In our fourth article in this series, we consider employment terms relating to incapacity and sick pay and issues that employers need to be aware of when drafting contractual provisions.
Any terms and conditions relating to incapacity for work due to sickness or injury (including any provision for sick pay) must be included in the statement of initial employment particulars which employers are required to give to employees within two months of the start of their employment under section 1 of the Employment Rights Act 1996.
This can either be within the employee's contract of employment or within another document which is reasonably accessible to the employee, such as a staff handbook.
In practice, employers will need to provide information about an employee's entitlement to sick pay as well as the employer's requirements for sickness absence reporting and evidencing the reason for the absence (including self-certification).
Perhaps surprisingly, there is no legal right for an employee to be paid anything more than Statutory Sick Pay ('SSP') - assuming they meet the qualifying requirements - when they are unable to work due to sickness.
SSP is paid at prescribed rates (currently £89.35 per week) and is payable for up to 28 weeks - but not for the first three days in any period of sick leave.
However, many employers do provide some form of enhanced contractual sick pay which goes over and above SSP, for example, paying employees their full pay, or a percentage of their full pay, for a specified amount of absence.
The contract of employment should therefore detail the employee's entitlement to sick pay, whether this be SSP only or something more generous.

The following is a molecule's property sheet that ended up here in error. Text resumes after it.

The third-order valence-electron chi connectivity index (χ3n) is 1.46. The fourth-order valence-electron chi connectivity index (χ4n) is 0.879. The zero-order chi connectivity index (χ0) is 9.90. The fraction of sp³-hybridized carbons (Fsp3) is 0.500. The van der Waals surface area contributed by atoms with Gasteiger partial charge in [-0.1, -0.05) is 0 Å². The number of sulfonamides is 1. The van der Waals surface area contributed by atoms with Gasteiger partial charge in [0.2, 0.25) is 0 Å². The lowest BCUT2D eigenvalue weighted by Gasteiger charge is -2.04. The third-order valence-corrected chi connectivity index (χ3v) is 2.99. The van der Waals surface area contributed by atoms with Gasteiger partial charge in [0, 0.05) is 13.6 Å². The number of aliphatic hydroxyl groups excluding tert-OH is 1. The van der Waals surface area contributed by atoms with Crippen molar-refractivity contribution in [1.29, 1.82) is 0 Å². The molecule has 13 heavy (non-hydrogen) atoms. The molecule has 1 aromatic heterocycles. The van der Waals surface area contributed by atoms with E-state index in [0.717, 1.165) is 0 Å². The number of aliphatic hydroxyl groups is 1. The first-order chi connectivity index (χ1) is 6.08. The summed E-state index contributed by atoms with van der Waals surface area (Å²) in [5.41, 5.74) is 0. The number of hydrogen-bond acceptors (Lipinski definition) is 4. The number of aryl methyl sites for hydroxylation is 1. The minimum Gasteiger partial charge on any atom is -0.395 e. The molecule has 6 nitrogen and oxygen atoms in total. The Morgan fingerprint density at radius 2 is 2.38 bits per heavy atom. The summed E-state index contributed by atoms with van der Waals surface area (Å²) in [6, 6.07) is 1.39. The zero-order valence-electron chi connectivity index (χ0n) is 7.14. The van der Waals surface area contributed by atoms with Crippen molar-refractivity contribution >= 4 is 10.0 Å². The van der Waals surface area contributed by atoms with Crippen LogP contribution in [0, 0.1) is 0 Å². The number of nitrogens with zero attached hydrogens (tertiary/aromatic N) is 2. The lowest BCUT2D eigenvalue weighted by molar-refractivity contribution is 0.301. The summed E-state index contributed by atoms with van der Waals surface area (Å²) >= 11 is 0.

Where enhanced sick pay is available, the contract should also clearly specify any conditions attached to this entitlement, for example, it might only be paid if the employee complies with the company's policy on reporting sickness absence and/or if they provide medical confirmation of their incapacity to work. Equally, an employer may choose to provide enhanced sick pay only after an employee has completed a probationary period or been employed for a certain amount of time.
Employees who are suspended on disciplinary grounds sometimes try to frustrate the process by 'going sick'. Employers may therefore wish to reserve the discretion not to pay company sick pay where the employee is going through a disciplinary process.
The employment contract (or sickness absence policy) should also detail how the employee must notify the employer of their sickness absence. This can include the person who they must notify, e.g. their line manager, as well as the manner in which they should do so.
For example, some employers do not accept a text message from an employee as a valid notification but instead require employees to call and speak to a specified person to inform them that they are unable to attend work and the reasons why.
If employees fail to follow the specified reporting policy, they may not be entitled to receive any enhanced sick pay and/or their absence could possibly be treated as being unauthorised.
It can be helpful to include a general obligation on the employee to co-operate fully in keeping the employer informed and maintaining an open dialogue about their absence and return to work.
It is normal for the employment contract (or appropriate policy) to specify what the employee needs to produce and when in terms of providing evidence and/or reasons for their incapacity to work.